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Last Updated: Friday, 3 June, 2005, 15:58 GMT 16:58 UK
Royal coverage fails to amuse
"Why is there no coverage by the BBC of the Queen's visit to Canada?" asked viewer Tony Heldreich.

The Queen in Canada
The Queen in Canada

In fact, the main news bulletins carried a couple of filmed reports and a handful of short mentions. But that wasn't enough for some people.

"I don't understand why the BBC seems to think this is of no interest to the people of this country," said Patrick Keogh.

"The BBC will follow a group of ball-kickers to the end of the universe, in depth, whereas the Queen, the monarch, our head of state, can travel to our oldest dominion and be completely ignored."

Virginia Cecil was concerned that while one edition of the One O'Clock News devoted just 12 seconds to the Canadian tour, it managed to find space for a story about a gorilla at Bristol Zoo which had had a cataract operation.

"Is our head of state really considered by the BBC less important than a monkey?" she wrote.

Jon Williams, the BBC's home news editor, responds to that point and other issues.

We actually carried six pieces in eight days. One of the issues for us was that western Canada, where the Queen was visiting, is seven hours behind London and that's why quite a lot of the coverage made it on to Breakfast and two pieces did make it on to the One O'Clock News.

Home news editor Jon Williams
Jon Williams: Royal stories must have news value
But that's principally the reason and I ought to point out that the BBC was the only broadcast organisation to actually travel with the Queen. None of our competitors went to Canada.

Has the nature of Royal coverage changed? Does there have to be a demonstration or another story to justify coverage these days?

I don't think there has to be a demonstration but clearly there has to be a story and we have to apply the same news values to coverage of the Royal family that we apply to everything else.

I think the nature of the coverage has changed. It's changed in society in general in terms of deference and we don't simply report the Royal family because they're there as the BBC and other organisations might once have done. We are driven by news values.

But there has been quite a lot of coverage of the Royal family over the last few years and I suspect that the Royal family would rather the stories dropped out of the headlines rather than the broadcasters.

What about the viewer's comment that a gorilla in a zoo got more coverage than the Royal visit?

I'm not going to defend the individual item. What I would say is that the gorilla in itself was not uninteresting; it was the first time that the animal had had a successful cataract operation. Those are decisions for individual programme editors to make.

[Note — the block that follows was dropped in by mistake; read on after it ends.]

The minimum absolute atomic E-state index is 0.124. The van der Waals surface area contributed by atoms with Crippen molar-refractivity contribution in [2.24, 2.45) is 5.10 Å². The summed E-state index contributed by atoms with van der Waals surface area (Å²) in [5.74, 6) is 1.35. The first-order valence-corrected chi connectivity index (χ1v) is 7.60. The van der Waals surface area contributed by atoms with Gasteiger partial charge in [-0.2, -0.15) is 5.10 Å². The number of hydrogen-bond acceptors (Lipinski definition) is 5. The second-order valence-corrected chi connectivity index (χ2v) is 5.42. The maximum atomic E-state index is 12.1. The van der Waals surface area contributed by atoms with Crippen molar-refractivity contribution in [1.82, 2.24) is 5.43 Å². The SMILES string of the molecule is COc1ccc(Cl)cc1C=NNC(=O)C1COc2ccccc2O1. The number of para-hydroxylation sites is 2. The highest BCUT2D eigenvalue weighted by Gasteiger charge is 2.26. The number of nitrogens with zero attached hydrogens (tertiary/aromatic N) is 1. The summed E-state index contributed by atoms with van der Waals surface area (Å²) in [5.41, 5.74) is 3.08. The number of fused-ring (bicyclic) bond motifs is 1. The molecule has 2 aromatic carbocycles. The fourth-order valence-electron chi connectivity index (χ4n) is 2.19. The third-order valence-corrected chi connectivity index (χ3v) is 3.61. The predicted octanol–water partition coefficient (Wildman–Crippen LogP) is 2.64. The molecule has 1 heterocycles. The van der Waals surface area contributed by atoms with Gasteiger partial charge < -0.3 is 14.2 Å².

In terms of Royal coverage we have covered the Queen, we did go with Prince Charles to Australia and New Zealand earlier this year and I've no doubt that when Prince Charles takes Camilla on the first visit overseas we'll also cover that.

Viewers say the state visit to France last year got blanket coverage on French TV but nothing like it on British television. Why?

The visits to France and to Germany in November got extensive coverage. Nicholas Witchell went with the Queen and was on the Six O'Clock News and the Ten O'Clock News most nights, not least because the Queen delighted an audience in front of President Chirac speaking French.

There was lots of coverage of the trip to France and lots of coverage of the trip to Germany. I'm sorry if the viewer watched the One O'Clock News and didn't see it. Inevitably because of the time difference, the visit to Canada ends up being edged out by rather fresher material.

Could you have done other coverage while you were in Canada, surrounding issues as well as the visit itself?

One of the issues while the Queen was there was that Prime Minister Paul Martin's government was facing a crisis vote in its equivalent of the House of Commons and the threat that the Queen's visit was going to coincide with a general election.

That actually was the tone and the thrust of one of the pieces our Royal correspondent, June Kelly, did while she was in Canada. The Queen was visiting Canada as the head of state of Canada, not as the head of state of the United Kingdom and that was reflected in our coverage.

Did viewers get value for money?

I think six pieces in the space of eight days does provide value for money. But you hit on an interesting point, that actually we have to judge the merits of a story before we send people.

It wasn't only June that was sent - there was a producer, a camera crew and it's important to us as custodians of the licence fee that we are going to deploy on the stories that provide the best value for money. In this case, actually providing six pieces in eight days, I think we did that.


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